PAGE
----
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Diseases

Genetic and Rare Diseases Information Center (GARD)

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Encephalocele


Other Names for this Disease
  • Bifid cranium
  • Cephalocele
  • Craniocele
  • Cranium bifidum
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Overview


Encephaloceles are rare neural tube defects characterized by sac-like protrusions of the brain and the membranes that cover it through openings in the skull. These defects are caused by failure of the neural tube to close completely during fetal development. The result is a groove down the midline of the upper part of the skull, or the area between the forehead and nose, or the back of the skull. When located in the back of the skull, encephaloceles are often associated with neurological problems. Encephaloceles are usually dramatic deformities diagnosed immediately after birth; but occasionally a small encephalocele in the nasal and forehead region can go undetected. There is a genetic component to the condition; it often occurs in families with a history of spina bifida and anencephaly in other family members.[1]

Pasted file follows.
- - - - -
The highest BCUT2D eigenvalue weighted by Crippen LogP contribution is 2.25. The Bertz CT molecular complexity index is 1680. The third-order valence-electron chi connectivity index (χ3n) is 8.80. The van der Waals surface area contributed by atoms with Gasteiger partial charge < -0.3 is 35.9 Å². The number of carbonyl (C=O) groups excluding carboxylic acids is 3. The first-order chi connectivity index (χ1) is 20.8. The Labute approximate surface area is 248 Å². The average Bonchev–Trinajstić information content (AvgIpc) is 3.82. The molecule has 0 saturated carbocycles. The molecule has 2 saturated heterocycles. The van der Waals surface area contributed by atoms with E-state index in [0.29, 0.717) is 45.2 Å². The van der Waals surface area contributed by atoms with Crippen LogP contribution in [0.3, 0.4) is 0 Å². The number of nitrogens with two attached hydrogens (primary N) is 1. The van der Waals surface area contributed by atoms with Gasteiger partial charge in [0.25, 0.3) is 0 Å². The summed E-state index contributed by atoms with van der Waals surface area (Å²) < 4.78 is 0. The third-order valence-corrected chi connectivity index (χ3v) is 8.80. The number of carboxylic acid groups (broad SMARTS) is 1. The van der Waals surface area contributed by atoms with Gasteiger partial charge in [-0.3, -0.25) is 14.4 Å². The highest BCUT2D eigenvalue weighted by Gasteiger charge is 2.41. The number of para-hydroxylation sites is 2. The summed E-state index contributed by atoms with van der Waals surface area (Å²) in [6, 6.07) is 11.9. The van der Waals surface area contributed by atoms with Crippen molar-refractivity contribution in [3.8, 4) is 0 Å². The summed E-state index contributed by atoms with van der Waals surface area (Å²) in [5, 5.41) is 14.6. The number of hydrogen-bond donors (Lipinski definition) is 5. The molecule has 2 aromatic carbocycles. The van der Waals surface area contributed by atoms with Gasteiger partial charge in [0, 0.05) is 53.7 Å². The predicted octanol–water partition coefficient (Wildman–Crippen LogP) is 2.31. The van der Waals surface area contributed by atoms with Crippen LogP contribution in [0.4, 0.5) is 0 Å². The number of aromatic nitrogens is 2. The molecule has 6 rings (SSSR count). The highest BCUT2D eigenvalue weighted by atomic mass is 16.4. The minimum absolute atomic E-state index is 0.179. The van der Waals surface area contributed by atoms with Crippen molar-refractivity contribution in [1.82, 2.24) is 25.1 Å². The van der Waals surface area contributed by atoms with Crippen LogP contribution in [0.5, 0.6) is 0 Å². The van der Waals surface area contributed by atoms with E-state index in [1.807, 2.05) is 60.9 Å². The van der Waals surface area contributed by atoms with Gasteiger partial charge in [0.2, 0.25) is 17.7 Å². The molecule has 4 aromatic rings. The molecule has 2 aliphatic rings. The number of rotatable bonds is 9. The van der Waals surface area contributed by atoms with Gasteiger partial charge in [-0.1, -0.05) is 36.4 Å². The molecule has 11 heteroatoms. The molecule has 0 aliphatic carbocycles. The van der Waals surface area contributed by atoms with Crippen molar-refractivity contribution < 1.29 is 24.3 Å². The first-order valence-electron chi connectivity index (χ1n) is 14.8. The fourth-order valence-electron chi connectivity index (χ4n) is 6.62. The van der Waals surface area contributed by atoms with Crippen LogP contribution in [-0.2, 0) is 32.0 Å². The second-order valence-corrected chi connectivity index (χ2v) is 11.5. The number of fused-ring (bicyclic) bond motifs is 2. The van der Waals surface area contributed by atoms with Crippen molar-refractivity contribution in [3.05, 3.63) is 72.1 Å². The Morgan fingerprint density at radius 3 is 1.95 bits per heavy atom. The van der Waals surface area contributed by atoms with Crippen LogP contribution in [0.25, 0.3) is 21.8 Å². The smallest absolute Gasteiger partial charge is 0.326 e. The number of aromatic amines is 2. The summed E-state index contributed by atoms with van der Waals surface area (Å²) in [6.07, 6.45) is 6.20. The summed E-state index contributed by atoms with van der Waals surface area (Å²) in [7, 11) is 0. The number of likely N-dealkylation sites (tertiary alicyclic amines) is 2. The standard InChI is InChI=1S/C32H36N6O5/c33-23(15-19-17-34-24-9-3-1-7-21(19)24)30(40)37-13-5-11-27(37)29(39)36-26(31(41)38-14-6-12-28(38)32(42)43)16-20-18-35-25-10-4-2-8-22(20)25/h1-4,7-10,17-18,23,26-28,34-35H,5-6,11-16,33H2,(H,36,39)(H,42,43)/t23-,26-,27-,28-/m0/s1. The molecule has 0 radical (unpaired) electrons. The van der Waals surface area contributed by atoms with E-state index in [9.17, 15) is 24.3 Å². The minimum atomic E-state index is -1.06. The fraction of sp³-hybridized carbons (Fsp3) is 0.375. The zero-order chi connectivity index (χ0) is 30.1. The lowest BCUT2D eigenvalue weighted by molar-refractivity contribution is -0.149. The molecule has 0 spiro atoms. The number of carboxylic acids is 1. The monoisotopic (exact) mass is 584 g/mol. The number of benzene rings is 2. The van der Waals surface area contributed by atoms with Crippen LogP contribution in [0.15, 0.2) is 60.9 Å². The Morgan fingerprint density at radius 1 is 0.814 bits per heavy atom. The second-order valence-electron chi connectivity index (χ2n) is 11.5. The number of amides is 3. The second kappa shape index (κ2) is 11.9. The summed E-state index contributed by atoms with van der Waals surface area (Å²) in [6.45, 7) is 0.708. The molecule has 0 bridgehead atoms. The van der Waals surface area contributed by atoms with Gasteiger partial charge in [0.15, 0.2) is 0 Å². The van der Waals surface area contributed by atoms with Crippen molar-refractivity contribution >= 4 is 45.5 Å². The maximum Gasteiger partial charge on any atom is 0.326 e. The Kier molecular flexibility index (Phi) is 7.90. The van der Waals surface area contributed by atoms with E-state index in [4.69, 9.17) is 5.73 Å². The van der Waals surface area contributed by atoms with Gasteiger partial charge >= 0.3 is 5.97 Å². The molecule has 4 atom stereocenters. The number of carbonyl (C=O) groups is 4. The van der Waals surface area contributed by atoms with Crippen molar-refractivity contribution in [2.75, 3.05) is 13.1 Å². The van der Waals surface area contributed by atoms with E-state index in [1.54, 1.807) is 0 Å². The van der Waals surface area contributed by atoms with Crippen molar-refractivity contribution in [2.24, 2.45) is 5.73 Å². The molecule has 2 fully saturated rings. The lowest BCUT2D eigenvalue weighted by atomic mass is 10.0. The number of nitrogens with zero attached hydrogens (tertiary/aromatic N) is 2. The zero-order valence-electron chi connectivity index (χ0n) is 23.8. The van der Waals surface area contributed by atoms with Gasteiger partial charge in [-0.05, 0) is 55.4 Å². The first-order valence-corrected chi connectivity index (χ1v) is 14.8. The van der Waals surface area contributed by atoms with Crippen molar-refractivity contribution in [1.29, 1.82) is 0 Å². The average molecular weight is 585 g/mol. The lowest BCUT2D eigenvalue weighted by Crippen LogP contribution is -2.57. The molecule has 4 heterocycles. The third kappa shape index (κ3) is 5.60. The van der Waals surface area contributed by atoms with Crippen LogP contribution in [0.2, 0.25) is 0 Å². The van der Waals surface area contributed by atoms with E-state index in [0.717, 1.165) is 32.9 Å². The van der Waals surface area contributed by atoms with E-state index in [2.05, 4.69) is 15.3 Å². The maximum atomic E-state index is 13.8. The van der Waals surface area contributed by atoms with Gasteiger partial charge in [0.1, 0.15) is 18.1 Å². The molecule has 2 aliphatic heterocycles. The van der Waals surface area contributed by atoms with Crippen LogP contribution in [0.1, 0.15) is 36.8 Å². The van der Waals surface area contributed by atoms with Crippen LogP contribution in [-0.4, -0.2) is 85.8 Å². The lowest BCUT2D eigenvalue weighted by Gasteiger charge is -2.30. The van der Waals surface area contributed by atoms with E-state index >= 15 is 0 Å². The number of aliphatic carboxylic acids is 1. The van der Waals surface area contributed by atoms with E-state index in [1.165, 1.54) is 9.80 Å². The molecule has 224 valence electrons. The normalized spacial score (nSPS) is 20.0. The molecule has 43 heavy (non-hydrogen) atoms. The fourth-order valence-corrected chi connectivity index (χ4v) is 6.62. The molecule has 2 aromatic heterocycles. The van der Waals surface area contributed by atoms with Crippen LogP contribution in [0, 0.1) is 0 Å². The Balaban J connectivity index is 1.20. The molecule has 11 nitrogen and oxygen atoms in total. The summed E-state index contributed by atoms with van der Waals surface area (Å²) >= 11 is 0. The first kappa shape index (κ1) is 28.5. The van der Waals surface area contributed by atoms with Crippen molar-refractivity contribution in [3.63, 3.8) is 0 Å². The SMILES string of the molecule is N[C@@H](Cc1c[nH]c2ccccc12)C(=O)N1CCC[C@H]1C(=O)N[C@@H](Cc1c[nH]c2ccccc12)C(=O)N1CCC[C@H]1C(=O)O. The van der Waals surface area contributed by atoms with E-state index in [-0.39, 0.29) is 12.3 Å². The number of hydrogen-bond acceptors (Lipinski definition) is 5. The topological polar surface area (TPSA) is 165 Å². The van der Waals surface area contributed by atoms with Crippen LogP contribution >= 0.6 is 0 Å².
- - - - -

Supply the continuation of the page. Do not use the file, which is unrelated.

Last updated: 10/21/2011

References

  1. NINDS Encephaloceles Information Page. NINDS. February 2007; http://www.ninds.nih.gov/disorders/encephaloceles/encephaloceles.htm. Accessed 10/21/2011.
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Basic Information

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  • Orphanet is a European reference portal for information on rare diseases and orphan drugs.  Access to this database is free of charge.
  • PubMed is a searchable database of medical literature and lists journal articles that discuss Encephalocele. Click on the link to view a sample search on this topic.